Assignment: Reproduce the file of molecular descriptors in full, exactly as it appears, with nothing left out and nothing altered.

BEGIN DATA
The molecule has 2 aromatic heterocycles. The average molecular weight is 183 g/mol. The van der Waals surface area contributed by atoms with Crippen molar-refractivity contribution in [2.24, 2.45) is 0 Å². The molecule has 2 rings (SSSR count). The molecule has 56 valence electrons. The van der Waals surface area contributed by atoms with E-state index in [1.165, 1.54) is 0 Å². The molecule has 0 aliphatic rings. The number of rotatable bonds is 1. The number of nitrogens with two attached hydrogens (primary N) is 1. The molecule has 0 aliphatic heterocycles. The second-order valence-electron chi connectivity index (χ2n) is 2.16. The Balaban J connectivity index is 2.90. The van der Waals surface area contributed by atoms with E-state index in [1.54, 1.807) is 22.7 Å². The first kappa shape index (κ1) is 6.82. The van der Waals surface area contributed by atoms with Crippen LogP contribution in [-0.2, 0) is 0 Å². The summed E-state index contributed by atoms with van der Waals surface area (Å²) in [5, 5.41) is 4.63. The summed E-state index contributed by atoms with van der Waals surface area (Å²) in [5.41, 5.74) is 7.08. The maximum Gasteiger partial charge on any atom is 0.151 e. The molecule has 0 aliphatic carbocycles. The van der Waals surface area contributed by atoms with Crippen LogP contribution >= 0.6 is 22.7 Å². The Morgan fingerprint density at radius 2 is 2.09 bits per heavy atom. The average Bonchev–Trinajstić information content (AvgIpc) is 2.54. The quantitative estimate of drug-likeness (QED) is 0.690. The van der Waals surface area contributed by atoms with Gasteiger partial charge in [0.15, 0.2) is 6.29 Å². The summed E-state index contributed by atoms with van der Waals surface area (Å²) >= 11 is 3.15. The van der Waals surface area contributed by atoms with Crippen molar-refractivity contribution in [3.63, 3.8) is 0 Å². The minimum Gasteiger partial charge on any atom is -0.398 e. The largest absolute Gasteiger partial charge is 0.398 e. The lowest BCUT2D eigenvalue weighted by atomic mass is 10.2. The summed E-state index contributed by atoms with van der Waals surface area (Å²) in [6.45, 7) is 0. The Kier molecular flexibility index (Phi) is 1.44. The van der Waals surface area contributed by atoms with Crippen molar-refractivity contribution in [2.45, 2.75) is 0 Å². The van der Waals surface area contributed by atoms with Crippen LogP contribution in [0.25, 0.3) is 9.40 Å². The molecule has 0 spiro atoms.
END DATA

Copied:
The molecule has 2 aromatic heterocycles. The average molecular weight is 183 g/mol. The van der Waals surface area contributed by atoms with Crippen molar-refractivity contribution in [2.24, 2.45) is 0 Å². The molecule has 2 rings (SSSR count). The molecule has 56 valence electrons. The van der Waals surface area contributed by atoms with E-state index in [1.165, 1.54) is 0 Å². The molecule has 0 aliphatic rings. The number of rotatable bonds is 1. The number of nitrogens with two attached hydrogens (primary N) is 1. The molecule has 0 aliphatic heterocycles. The second-order valence-electron chi connectivity index (χ2n) is 2.16. The Balaban J connectivity index is 2.90. The van der Waals surface area contributed by atoms with E-state index in [1.54, 1.807) is 22.7 Å². The first kappa shape index (κ1) is 6.82. The van der Waals surface area contributed by atoms with Crippen LogP contribution in [-0.2, 0) is 0 Å². The summed E-state index contributed by atoms with van der Waals surface area (Å²) in [5, 5.41) is 4.63. The summed E-state index contributed by atoms with van der Waals surface area (Å²) in [5.41, 5.74) is 7.08. The maximum Gasteiger partial charge on any atom is 0.151 e. The molecule has 0 aliphatic carbocycles. The van der Waals surface area contributed by atoms with Crippen LogP contribution >= 0.6 is 22.7 Å². The Morgan fingerprint density at radius 2 is 2.09 bits per heavy atom. The average Bonchev–Trinajstić information content (AvgIpc) is 2.54. The quantitative estimate of drug-likeness (QED) is 0.690. The van der Waals surface area contributed by atoms with Gasteiger partial charge in [0.15, 0.2) is 6.29 Å². The summed E-state index contributed by atoms with van der Waals surface area (Å²) >= 11 is 3.15. The van der Waals surface area contributed by atoms with Crippen molar-refractivity contribution in [3.63, 3.8) is 0 Å². The minimum Gasteiger partial charge on any atom is -0.398 e. The largest absolute Gasteiger partial charge is 0.398 e. The lowest BCUT2D eigenvalue weighted by atomic mass is 10.2. The summed E-state index contributed by atoms with van der Waals surface area (Å²) in [6.45, 7) is 0. The Kier molecular flexibility index (Phi) is 1.44. The van der Waals surface area contributed by atoms with Crippen molar-refractivity contribution in [2.45, 2.75) is 0 Å². The van der Waals surface area contributed by atoms with Crippen LogP contribution in [0.25, 0.3) is 9.40 Å². The molecule has 0 spiro atoms.